Minister Donohoe already set out his stall when it comes to income tax earlier this year when he said categorically there would be no rise. However, there are some specific changes to USC and employer’s PRSI to protect low wage workers. For the self-employed, the Earned Income Tax Credit has finally been equalised and there are also changes to assist families with caring responsibilities.  On Corporation Tax, Donohoe noted that just under €7.5bn has been generated for the exchequer to date and he once again reaffirmed Ireland’s commitment to the 12.5% rate.

In addition, a Commission on Welfare and Taxation will be established to review the tax system.

Health & Housing

On health, extra spending of €4bn has been confirmed – making Budget 2021 the largest health budget ever – as the country’s health service responds to the Covid-19 crisis and attempts to establish something resembling normal levels of service.

The ongoing pandemic has allowed Housing Minister Darragh O’Brien to begin life in the Customs House away from the scrutiny that his predecessor endured. Nevertheless, the crisis aptly described as the “greatest medium-term threat to Irish economic and social stability” remains. €5.2 billion has been provided to the Department of Housing, which aims to construct 9,500 new social housing units in 2021. Minister McGrath also underscored the delivery of social housing and allocated €110m to provide for affordable housing and cost rental schemes alongside €210m for the Rebuilding Ireland Home Loan Scheme. Additional Help-To-Buy measures announced under the July Stimulus have been extended to the end of 2021. The Stamp Duty refund scheme will be extended to the end of 2022.  

Climate Action

The impact of yet another meteor, climate change, and the influence of the Greens in Government can also be seen as Government has decided to stick to its commitment with a €7.50 increase in the carbon tax. In terms of changes to taxing and cars, a modified new structure of rates and bands will be put in place with lower VRT rates for cars with lower emissions. The nitrogen oxide surchange bands will be changed so that higher emitting vehicles pay more. There will also be a total of €65 million available to fund deep retrofitting of social housing stock. Whether today’s measures will be green enough to stave off Eamon Ryan’s increasing number of critics within his own party, remains to be seen.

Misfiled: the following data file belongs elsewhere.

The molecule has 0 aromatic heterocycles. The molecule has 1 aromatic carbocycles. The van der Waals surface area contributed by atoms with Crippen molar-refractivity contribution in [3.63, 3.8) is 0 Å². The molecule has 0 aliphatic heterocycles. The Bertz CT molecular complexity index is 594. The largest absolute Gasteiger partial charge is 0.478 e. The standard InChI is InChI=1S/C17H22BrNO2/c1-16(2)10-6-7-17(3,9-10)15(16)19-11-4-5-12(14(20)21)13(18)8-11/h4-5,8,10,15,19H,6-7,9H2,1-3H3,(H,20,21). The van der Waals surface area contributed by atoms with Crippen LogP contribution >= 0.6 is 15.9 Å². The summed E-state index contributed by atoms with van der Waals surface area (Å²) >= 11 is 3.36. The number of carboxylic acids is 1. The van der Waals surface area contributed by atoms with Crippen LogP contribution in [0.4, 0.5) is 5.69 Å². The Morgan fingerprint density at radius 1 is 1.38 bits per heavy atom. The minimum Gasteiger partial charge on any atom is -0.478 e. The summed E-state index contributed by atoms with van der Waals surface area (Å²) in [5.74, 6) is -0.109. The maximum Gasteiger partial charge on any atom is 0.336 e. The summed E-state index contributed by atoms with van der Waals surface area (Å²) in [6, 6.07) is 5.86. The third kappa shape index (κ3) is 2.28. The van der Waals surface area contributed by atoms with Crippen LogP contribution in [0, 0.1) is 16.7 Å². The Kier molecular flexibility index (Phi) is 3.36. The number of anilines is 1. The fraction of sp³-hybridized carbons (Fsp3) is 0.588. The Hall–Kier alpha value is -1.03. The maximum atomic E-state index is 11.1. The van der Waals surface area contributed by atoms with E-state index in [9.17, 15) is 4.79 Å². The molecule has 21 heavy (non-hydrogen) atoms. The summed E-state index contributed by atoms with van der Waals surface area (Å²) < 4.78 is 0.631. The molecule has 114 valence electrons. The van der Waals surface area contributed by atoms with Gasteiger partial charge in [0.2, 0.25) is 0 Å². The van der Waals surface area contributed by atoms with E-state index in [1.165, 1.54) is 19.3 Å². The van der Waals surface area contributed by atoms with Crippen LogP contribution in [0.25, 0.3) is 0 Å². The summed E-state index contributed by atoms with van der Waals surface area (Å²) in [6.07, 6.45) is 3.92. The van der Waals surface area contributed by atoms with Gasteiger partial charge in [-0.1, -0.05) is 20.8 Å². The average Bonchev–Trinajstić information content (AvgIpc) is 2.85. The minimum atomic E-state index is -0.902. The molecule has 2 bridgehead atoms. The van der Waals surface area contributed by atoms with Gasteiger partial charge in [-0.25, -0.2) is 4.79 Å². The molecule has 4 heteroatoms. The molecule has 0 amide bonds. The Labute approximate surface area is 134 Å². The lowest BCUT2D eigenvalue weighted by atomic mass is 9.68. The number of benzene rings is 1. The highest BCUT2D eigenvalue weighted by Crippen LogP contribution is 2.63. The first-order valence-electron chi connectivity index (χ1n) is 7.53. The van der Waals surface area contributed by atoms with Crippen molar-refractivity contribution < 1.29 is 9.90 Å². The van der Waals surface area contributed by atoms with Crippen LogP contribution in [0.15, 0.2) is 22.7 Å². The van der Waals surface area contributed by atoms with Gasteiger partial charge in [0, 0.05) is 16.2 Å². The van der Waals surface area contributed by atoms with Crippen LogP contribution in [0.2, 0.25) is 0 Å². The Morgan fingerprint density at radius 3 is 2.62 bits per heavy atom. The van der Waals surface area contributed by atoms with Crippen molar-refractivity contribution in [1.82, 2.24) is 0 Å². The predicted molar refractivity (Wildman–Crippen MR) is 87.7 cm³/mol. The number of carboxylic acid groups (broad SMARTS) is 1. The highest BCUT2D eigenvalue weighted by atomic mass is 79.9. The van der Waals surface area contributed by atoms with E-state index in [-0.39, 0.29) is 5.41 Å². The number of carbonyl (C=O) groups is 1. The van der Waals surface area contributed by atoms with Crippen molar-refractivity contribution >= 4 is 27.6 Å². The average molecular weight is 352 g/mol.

Other Key Measures

In terms of other key measures, Taoiseach Micheál Martin’s Shared Island Unit, established as part of the Programme for Government negotiations, has been given significant financial backing with €500m to fund cross border projects over the next five years.

On the Justice front, Minister Helen McEntee has managed to secure funding for the training of 620 new Gardaí next year along with the recruitment of 500 new Garda staff.

One of the final parts of the Budget, a decision to pay a Christmas bonus for a majority of those receiving the Pandemic Unemployment Payment, was only agreed last night after lengthy talks.

In terms of other social welfare measures there are increases to the Living Alone Allowance, Fuel Allowance, the Qualified Child Payment, the Carer’s Support Grant and Parent’s Benefit is being extended by a further three weeks. The customary €5 increase in the State Pension will not take place this year. Around €220m in funding is to be set aside to pay for the delay in increasing the State Pension age increase from 66 to 67.

Additional funding is also being provided to the Department of Higher and Further Education to support over 10,000 upskilling and reskilling opportunities. Also, 4,000 new apprentices will be provided under the Apprenticeship Incentivisation Scheme. Additional significant educational supports include funding to the Department of Education to provide for the hiring of 990 additional SNAs and 403 additional teaching posts.

Many employees will be disappointed that there are no further measures introduced to assist remote working, instead the opportunity was taken to highlight existing measures. The forthcoming Remote Working Strategy will be watched closely.

There is also significant support for one of the sectors of the economy most heavily impacted by the pandemic; the arts and entertainment industry.

On the old reliables, excise duty on a pack of 20 cigarettes is increasing by 50c.

Conclusion

To return to the earlier analogy, with Budget 2021 Government has not dared dream that the Irish economy will return to anything resembling a “race car” anytime soon. Instead, they have strived to ensure that the country will trundle along as billions of euro is pumped into the economy to keep it afloat.  On his way into Cabinet this morning Minister McGrath described Budget 2021 as a “hope and confidence plan.”’ That sense of hope will be tempered by uncertainty around both the future course of the pandemic and a Brexit trade deal and while there are signs for optimism in the economy with the multinational sector continuing to perform well, for the interim we can only hope that the car stays on the road.